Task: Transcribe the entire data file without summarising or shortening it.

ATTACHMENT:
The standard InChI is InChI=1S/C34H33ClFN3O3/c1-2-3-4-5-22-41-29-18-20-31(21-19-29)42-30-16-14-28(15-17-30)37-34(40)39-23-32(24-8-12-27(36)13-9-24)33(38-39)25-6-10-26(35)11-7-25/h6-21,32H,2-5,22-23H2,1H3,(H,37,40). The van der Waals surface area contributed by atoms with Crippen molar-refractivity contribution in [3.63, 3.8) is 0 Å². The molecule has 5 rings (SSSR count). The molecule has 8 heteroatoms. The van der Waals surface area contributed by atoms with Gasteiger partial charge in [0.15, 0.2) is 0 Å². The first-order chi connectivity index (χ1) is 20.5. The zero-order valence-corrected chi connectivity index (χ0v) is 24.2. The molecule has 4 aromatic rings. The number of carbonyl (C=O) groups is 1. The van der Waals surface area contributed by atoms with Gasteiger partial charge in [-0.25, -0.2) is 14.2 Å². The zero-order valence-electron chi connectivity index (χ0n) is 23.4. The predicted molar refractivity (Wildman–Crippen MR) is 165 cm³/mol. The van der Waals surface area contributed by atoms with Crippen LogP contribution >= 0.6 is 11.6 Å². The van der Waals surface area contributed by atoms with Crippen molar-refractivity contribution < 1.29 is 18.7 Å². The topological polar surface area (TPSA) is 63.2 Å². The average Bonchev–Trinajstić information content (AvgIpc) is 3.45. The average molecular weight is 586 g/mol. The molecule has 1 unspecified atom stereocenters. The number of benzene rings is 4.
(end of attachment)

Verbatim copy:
The standard InChI is InChI=1S/C34H33ClFN3O3/c1-2-3-4-5-22-41-29-18-20-31(21-19-29)42-30-16-14-28(15-17-30)37-34(40)39-23-32(24-8-12-27(36)13-9-24)33(38-39)25-6-10-26(35)11-7-25/h6-21,32H,2-5,22-23H2,1H3,(H,37,40). The van der Waals surface area contributed by atoms with Crippen molar-refractivity contribution in [3.63, 3.8) is 0 Å². The molecule has 5 rings (SSSR count). The molecule has 8 heteroatoms. The van der Waals surface area contributed by atoms with Gasteiger partial charge in [0.15, 0.2) is 0 Å². The first-order chi connectivity index (χ1) is 20.5. The zero-order valence-corrected chi connectivity index (χ0v) is 24.2. The molecule has 4 aromatic rings. The number of carbonyl (C=O) groups is 1. The van der Waals surface area contributed by atoms with Gasteiger partial charge in [-0.25, -0.2) is 14.2 Å². The zero-order valence-electron chi connectivity index (χ0n) is 23.4. The predicted molar refractivity (Wildman–Crippen MR) is 165 cm³/mol. The van der Waals surface area contributed by atoms with Crippen LogP contribution >= 0.6 is 11.6 Å². The van der Waals surface area contributed by atoms with Crippen molar-refractivity contribution < 1.29 is 18.7 Å². The topological polar surface area (TPSA) is 63.2 Å². The average Bonchev–Trinajstić information content (AvgIpc) is 3.45. The average molecular weight is 586 g/mol. The molecule has 1 unspecified atom stereocenters. The number of benzene rings is 4.